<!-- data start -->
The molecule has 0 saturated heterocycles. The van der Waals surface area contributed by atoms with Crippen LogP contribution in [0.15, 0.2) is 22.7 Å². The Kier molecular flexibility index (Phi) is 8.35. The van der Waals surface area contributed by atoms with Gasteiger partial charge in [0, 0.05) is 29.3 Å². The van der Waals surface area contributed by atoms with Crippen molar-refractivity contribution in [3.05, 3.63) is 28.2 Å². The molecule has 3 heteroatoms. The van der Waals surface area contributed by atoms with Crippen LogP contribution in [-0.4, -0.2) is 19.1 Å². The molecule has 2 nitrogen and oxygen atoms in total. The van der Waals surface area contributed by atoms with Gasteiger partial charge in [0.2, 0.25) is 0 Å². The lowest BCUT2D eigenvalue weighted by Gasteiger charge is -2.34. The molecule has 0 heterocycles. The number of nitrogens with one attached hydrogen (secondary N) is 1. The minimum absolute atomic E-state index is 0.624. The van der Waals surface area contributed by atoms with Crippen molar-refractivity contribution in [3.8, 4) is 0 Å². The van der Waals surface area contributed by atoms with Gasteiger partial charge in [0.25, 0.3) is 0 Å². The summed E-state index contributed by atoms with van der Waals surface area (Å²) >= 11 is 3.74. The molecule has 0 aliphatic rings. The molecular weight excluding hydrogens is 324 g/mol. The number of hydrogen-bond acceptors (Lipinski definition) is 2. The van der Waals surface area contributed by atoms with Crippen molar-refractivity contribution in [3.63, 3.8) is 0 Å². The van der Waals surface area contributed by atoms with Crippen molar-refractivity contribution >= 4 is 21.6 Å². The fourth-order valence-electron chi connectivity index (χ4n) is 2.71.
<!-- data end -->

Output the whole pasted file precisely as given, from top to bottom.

The molecule has 0 saturated heterocycles. The van der Waals surface area contributed by atoms with Crippen LogP contribution in [0.15, 0.2) is 22.7 Å². The Kier molecular flexibility index (Phi) is 8.35. The van der Waals surface area contributed by atoms with Gasteiger partial charge in [0, 0.05) is 29.3 Å². The van der Waals surface area contributed by atoms with Crippen molar-refractivity contribution in [3.05, 3.63) is 28.2 Å². The molecule has 3 heteroatoms. The van der Waals surface area contributed by atoms with Crippen LogP contribution in [-0.4, -0.2) is 19.1 Å². The molecule has 2 nitrogen and oxygen atoms in total. The van der Waals surface area contributed by atoms with Gasteiger partial charge in [0.2, 0.25) is 0 Å². The lowest BCUT2D eigenvalue weighted by Gasteiger charge is -2.34. The molecule has 0 heterocycles. The number of nitrogens with one attached hydrogen (secondary N) is 1. The minimum absolute atomic E-state index is 0.624. The van der Waals surface area contributed by atoms with Crippen molar-refractivity contribution in [3.8, 4) is 0 Å². The van der Waals surface area contributed by atoms with Gasteiger partial charge in [0.25, 0.3) is 0 Å². The summed E-state index contributed by atoms with van der Waals surface area (Å²) >= 11 is 3.74. The molecule has 0 aliphatic rings. The molecular weight excluding hydrogens is 324 g/mol. The number of hydrogen-bond acceptors (Lipinski definition) is 2. The van der Waals surface area contributed by atoms with Crippen molar-refractivity contribution in [3.63, 3.8) is 0 Å². The van der Waals surface area contributed by atoms with Crippen molar-refractivity contribution >= 4 is 21.6 Å². The fourth-order valence-electron chi connectivity index (χ4n) is 2.71.